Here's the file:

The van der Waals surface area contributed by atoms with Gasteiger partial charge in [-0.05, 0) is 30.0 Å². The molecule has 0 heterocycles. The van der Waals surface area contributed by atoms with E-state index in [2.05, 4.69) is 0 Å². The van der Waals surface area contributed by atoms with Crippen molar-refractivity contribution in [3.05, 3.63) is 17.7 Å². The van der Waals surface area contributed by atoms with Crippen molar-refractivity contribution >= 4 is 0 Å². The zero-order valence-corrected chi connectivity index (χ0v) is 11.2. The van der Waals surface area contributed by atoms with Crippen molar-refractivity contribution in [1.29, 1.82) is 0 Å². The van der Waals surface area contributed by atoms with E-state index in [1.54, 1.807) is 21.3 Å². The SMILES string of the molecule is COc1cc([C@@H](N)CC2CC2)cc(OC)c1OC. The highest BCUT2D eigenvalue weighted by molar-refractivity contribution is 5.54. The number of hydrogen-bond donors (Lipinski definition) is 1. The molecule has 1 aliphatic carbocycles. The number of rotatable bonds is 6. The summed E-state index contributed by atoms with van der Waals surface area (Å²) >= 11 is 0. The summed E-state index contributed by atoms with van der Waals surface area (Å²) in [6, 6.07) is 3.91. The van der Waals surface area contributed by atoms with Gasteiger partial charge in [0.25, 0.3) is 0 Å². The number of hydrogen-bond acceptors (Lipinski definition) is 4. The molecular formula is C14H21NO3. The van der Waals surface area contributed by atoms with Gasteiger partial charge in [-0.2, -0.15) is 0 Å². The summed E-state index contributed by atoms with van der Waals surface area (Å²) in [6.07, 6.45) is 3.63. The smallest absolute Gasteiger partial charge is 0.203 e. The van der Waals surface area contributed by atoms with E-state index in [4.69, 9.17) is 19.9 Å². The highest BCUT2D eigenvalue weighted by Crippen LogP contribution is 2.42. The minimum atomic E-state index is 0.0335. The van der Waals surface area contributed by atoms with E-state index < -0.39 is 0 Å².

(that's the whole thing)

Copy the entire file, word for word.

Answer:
The van der Waals surface area contributed by atoms with Gasteiger partial charge in [-0.05, 0) is 30.0 Å². The molecule has 0 heterocycles. The van der Waals surface area contributed by atoms with E-state index in [2.05, 4.69) is 0 Å². The van der Waals surface area contributed by atoms with Crippen molar-refractivity contribution in [3.05, 3.63) is 17.7 Å². The van der Waals surface area contributed by atoms with Crippen molar-refractivity contribution >= 4 is 0 Å². The zero-order valence-corrected chi connectivity index (χ0v) is 11.2. The van der Waals surface area contributed by atoms with Crippen molar-refractivity contribution in [1.29, 1.82) is 0 Å². The van der Waals surface area contributed by atoms with E-state index in [1.54, 1.807) is 21.3 Å². The SMILES string of the molecule is COc1cc([C@@H](N)CC2CC2)cc(OC)c1OC. The highest BCUT2D eigenvalue weighted by molar-refractivity contribution is 5.54. The number of hydrogen-bond donors (Lipinski definition) is 1. The molecule has 1 aliphatic carbocycles. The number of rotatable bonds is 6. The summed E-state index contributed by atoms with van der Waals surface area (Å²) >= 11 is 0. The summed E-state index contributed by atoms with van der Waals surface area (Å²) in [6, 6.07) is 3.91. The van der Waals surface area contributed by atoms with Gasteiger partial charge in [0.25, 0.3) is 0 Å². The number of hydrogen-bond acceptors (Lipinski definition) is 4. The molecular formula is C14H21NO3. The van der Waals surface area contributed by atoms with Gasteiger partial charge in [-0.2, -0.15) is 0 Å². The summed E-state index contributed by atoms with van der Waals surface area (Å²) in [6.07, 6.45) is 3.63. The smallest absolute Gasteiger partial charge is 0.203 e. The van der Waals surface area contributed by atoms with E-state index in [4.69, 9.17) is 19.9 Å². The highest BCUT2D eigenvalue weighted by Crippen LogP contribution is 2.42. The minimum atomic E-state index is 0.0335. The van der Waals surface area contributed by atoms with E-state index < -0.39 is 0 Å².